13. It’s a great idea indeed, although my ideas come randomly and I may not have such a book handy when I need it LOL! So I survive on post-its or my phone’s Notes app to help me write ideas down before I forget (which happens way toooo often boo-hoo!). Thanks as alw for sharing great tips Stu!

    • Ya and if I use ‘temporary mediums’ I make sure to transfer these scrap paper notes into my main book before I forget too.

      I think I’m already partial to this method because I hate having written down a few ideas, then not being able to find them later. Anyways, thanks for stopping by as usual, Kelvin!

  14. Hi Stuart, I love notebooks and jotting down thoughts in them. They are mostly scribbles, scraps of ideas that are not quite formulated so at times I just cross them out. Didn’t know that it is called a Commonplace Book. I am not organised enough to have only one such book though. By the way Tinhead City, KL is a captivating tale. I would have read it in one sitting if not for my work. From the face moving narratives, you feel a sense of doom yet amidst the chaos and danger, there lie flashes of hope and grit. The city, Zach, Dice and Tara are well portrayed but I feel it would have been nice to see more of his dad’s character developed. Perhaps the idea is to have this thread of elusiveness running through the story, is that your intent? I like the premise of the story. An engaging read indeed. Not an easy feat. Congrats.

    • You know what’s going into my commonplace book? This comment. All of it. Thanks so much for this wonderful review, and for supporting me!

      Yeah, I definitely have a lot to learn, since Tinhead City, KL was my debut novel, and whatever you’ve observed is true (and not done out of artistic expression).

      Am super grateful for this comment of yours. I’m going to screenshot it and store it somewhere for safekeeping :)

  15. Such a good idea! I keep things scattered over notebooks and documents, but I find that sometimes looking through my scattered notes, I’ll find a gem. I’ve been trying to get a little more systematized though.

    • Haha you’re telling me! Before this, I used scrap paper, my journal, and even Google Keep to jot down ideas, but when it came time to recall, I’ve found that I didn’t have a reliable source I could flip through. Now that I know about commonplace books, I’ll at least have a one-stop solution. Anyway, thanks so much for stopping by!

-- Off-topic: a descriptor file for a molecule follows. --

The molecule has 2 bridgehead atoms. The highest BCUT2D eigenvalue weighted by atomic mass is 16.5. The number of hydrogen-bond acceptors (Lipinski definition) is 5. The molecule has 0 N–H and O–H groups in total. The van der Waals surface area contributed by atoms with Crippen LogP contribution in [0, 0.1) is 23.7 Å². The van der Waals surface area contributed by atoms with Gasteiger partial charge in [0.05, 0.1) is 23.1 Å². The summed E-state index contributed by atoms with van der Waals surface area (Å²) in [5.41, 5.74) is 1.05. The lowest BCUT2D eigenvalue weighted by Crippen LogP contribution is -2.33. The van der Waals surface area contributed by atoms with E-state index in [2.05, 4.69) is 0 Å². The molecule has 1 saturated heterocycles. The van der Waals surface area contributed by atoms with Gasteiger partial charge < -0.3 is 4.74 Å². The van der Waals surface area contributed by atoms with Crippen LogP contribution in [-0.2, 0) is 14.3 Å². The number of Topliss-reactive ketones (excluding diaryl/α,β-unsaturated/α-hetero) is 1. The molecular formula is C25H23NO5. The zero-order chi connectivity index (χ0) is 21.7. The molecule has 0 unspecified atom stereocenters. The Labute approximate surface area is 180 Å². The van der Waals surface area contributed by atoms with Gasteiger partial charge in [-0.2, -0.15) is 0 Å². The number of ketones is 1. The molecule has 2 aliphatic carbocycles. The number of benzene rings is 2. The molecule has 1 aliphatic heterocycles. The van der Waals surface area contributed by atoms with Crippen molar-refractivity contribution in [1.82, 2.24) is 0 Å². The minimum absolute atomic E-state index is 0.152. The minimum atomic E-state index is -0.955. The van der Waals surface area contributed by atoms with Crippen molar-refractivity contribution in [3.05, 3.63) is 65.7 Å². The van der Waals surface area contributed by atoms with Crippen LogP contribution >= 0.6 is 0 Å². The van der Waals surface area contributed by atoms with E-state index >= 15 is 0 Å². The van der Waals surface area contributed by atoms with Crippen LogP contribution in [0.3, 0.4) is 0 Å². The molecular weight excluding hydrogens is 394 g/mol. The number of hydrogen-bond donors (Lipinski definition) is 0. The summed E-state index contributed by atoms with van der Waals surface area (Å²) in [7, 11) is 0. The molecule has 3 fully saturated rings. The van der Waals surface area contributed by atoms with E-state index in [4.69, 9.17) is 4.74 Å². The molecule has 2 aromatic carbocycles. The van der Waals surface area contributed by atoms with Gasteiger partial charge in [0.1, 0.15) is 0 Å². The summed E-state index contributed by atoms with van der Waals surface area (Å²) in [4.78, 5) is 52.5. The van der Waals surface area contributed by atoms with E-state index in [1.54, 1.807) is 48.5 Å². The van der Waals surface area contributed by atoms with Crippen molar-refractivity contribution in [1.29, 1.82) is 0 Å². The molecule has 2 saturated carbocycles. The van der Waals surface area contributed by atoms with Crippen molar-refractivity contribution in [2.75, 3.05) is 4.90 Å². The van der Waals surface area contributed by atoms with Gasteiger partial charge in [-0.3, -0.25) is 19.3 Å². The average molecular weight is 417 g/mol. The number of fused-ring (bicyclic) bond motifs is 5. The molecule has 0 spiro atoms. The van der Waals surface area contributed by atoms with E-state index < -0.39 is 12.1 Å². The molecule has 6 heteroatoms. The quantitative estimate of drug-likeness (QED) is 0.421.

16. Horror author Robert Ford used to pin newspaper clippings into a notebook, collecting whatever disturbing news stories he could find. His recent novel, Burner, was inspired by one of those old clippings. You never know what’ll serve as useful, even months or years down the road.

    • Oh yeah this is true indeed, which is why I too have begun collecting writing and motivational quotes (since I tend to write a lot about these subjects). Thanks so much for sharing your thoughts and adding to the conversation!

  17. Interesting… I have a lot of notebooks that are ranged from partially filled to fully filled of stuff, ranging from plots, to scenes, to doodles. Sometimes they will have notes on symbolism or reminders to pay a bill. But I also have a habit of burning notebooks every now and then. I might need to stop that…

    • Haha yeah, maybe you could try the notecard system instead, if notebooks don’t hold your attention for very long. But it’s awesome that you already have this practice!

  18. I love the commonplace book concept! I *sort of* keep something like this but it is in no way organized. This post has me thinking about how to create an organizational system for all the random info in there. Thanks for this!

    • Yeah! I too am so intrigued by the shoebox-notecard method, but I’ll leave that for when I actually fill a proper commonplace book. Thanks so much for visiting, Ashley! I really appreciate it!

  19. I suppose, but motivation for writing ultimately has to come from deep within. Writing is for the long-haul and transient motivations just won’t cut it. The desire to express oneself, to feel one’s wings spreading and taking flight, is the primary seed of all great writing. Motivations tend to be shallow. I’ll go with a strong desire any day of the week.

    — Catxman

    http://www.catxman.wordpress.com

  20. How interesting- I really didn’t know about commonplace books although I understand the idea behind them. I think I just didn’t know there was a name for it. Very enlightening post!

    • Oh yeah, and I didn’t know how deep they could go too. Ryan Holiday’s notecard system is definitely something I’m keen to explore. Great to have you here Pooja. Thanks for your thoughts!

  21. Wow, I didn’t know it had a name, but I think I have been keeping a commonplace book! Well, not exactly a book. Most if it is a bunch of notes written on pocket-sized slips of paper throughout the day, which are stuffed into the back of a notebook. Someday I need to organize those. I do have an actual notebook where I record ideas I want to hold onto for later because I have lost so many great (sounding) ideas through the thought, “Oh, I’ll definitely remember that.” 😅

    Cool topic! I’m glad you’re encouraging more writers to try this.

    • Ooo, then you can definitely benefit from Ryan Holiday’s style of keeping a box full of notecards.

      It’s so cool that most of us writers already do this by instinct, even without knowing what it is. Then once we figure them out, everything starts making sense.

      Anyway, thanks for always stopping by with your wonderful comments!